U.S. education policy is a jambalaya of muddy values and messy good intentions. For example, think about our attitude toward class sizes and teacher quality. On the one hand, it's dogma that smaller classes make better students. On the other hand, it's dogma that excellent teachers make excellent students. But try holding both ideas in our head at the same time, and you'll get a migraine. Reducing the teacher-student ratio means adding more teachers, most of whom will probably be mediocre. Retaining only excellent teachers means hiring fewer teachers, which means raising the teacher-student ratio and increasing class sizes.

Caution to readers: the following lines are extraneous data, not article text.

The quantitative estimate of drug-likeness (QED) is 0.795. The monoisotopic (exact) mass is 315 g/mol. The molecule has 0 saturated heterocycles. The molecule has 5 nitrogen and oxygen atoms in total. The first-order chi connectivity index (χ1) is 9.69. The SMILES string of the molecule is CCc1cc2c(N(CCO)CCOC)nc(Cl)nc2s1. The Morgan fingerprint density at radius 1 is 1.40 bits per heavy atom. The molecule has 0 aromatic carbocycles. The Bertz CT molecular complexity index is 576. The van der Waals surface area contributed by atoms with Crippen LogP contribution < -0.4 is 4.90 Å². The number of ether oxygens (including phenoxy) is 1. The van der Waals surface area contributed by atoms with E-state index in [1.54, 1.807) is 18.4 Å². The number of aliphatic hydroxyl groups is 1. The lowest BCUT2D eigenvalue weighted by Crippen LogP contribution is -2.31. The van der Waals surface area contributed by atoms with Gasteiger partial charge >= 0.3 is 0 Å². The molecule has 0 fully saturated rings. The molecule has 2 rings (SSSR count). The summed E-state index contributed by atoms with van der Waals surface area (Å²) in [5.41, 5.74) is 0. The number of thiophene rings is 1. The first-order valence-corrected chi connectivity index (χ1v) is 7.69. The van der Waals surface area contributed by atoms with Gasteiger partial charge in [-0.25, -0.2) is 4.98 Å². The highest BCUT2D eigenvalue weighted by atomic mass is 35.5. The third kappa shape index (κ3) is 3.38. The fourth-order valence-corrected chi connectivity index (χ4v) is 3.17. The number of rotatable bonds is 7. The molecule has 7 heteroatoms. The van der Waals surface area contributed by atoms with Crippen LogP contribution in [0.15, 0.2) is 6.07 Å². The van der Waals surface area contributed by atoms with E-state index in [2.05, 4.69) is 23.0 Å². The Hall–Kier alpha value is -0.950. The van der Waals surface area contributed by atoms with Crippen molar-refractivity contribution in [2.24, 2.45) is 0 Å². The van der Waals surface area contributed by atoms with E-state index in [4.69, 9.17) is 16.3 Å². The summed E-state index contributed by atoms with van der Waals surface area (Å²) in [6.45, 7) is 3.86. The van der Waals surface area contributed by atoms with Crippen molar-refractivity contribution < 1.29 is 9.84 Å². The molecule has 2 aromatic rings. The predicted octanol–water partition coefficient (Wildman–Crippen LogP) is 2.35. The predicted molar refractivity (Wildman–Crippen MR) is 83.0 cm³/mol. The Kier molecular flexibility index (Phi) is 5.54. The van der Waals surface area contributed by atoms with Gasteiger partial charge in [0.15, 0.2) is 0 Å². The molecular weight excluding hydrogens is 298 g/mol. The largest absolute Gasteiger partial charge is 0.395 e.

Bill Gates has an interesting solution. Keep only the best teachers, pay them more, and give them bigger classes. Here's Gates:
Get more students in front of top teachers by identifying the top 25 percent of teachers and asking them to take on four or five more students. Part of the savings could then be used to give the top teachers a raise. (In a 2008 survey funded by the Gates Foundation, 83 percent of teachers said they would be happy to teach more students for more pay.) The rest of the savings could go toward improving teacher support and evaluation systems, to help more teachers become great.
Read the full story at the Washington Post.